comes. They highlight knowledge gaps and opportunities for future
groups manuscript. This was followed by an open discussion of the
issues, limitations and recommendations for improvement. Subse-
In the next two papers, the second working group reviews
quent to the conference, each manuscript was also further reviewed
the extant literature on demographic issues and individual differ-
by two or more external reviewers who were not part of the pro-
ences in fatigue and safety. The rst paper, Demographic factors,
gram. The collective output from this group effort is captured in
fatigue, and driving accidents: An examination of the published lit-
this special issue of Accident Analysis and Prevention.
erature (Di Milia et al., 2011), explores the association between
many demographic variables (e.g., age, gender, income, ethnicity)
3. Denition of fatigue and fatigue and accident risk. This review also traces the inuence
and interaction with work. In a second paper, Sleep disorders, medi-
Since the introduction of the construct of fatigue, a succinct cal conditions, and road accident risk, Smolensky et al. (2011) discuss
and universally-accepted denition has been elusive, mostly due the role of various chronic medical conditions and sleep disorders
to difculties arising from its non-specic etiology, individual dif- in drowsy driving and trafc crashes.
ferences in susceptibility and adaptations, and lack of consensus In the fourth paper of this special issue, Modelling fatigue and
regarding its measurement. The term, fatigue, can be traced to the use of fatigue models in work settings, Dawson et al. (2011) dis-
the medical literature where it was associated with the deleteri- cuss the various theoretical models of sleep and circadian rhythms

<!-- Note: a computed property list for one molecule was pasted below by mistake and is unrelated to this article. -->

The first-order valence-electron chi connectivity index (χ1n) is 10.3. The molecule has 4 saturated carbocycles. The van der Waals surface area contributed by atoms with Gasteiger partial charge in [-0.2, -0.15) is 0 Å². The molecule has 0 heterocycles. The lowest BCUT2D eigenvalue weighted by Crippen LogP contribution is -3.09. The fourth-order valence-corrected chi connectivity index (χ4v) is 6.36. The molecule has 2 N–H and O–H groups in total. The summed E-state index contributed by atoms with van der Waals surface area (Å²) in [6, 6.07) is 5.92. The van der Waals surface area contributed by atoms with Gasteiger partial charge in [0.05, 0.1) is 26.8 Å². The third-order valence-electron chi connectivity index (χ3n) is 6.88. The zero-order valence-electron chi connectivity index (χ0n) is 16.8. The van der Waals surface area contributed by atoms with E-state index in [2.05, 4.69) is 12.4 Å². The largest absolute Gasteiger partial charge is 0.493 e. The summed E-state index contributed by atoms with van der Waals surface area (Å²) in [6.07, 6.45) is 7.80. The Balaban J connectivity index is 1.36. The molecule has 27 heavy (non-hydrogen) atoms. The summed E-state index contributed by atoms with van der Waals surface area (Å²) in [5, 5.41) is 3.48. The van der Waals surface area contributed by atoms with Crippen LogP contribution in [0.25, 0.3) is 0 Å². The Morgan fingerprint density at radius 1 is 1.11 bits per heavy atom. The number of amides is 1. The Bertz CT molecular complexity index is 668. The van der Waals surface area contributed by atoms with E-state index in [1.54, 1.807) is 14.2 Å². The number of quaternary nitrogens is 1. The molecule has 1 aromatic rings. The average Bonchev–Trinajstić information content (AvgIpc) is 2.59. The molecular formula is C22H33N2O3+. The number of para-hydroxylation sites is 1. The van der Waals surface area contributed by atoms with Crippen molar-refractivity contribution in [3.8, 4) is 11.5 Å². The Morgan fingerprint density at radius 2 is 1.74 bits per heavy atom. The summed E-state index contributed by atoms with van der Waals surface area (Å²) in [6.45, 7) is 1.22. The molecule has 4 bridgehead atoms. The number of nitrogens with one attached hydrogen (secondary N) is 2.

ous effects of overwork. In 1875, George Poore provided an initial aimed at predicting fatigue. They also outline how fatigue models
framework for fatigue, distinguishing between general and local are applied in eld settings by organizations and regulators. Finally,
Y.I. Noy et al. / Accident Analysis and Prevention 43 (2011) 495497 497

they discuss the future of these models, making recommendations support of many staff members from the Liberty Mutual Research
on the most appropriate ways to use and regulate the current gen- Institute for Safetyin particular, Margaret (Peg) Rothwell and
eration of models. Finally they make a series of recommendations Debra Larnis. We also wish to thank each of our conference par-
on how these models might be modied in order to improve fatigue ticipants and their respective institutions for their time, effort, and
risk management. commitment to the conference process. Finally, we are grateful to
In the fth paper, Balkin et al. (2011) review issues surrounding Drew Dawson, Ann Williamson, Glenn Pransky, Wen-Ruey Chang,
the application of technological approaches to fatigue manage- and Margaret Rothwell for helpful comments on an earlier draft of
ment (The challenges and opportunities of technological approaches this introduction.
to fatigue management). Unlike the regulatory and organizational
approaches described by Gander et al., these technologies tend to References
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In their paper, Fatigue risk management: Organizational factors Courtney, T.K., Burdorf, A., Sorock, G.S., Herrick, R.F., 1997. Methodological
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The ultimate success of any such venture depends on the hard 43, 498515.
work of people behind the scenes. We are grateful for the efforts and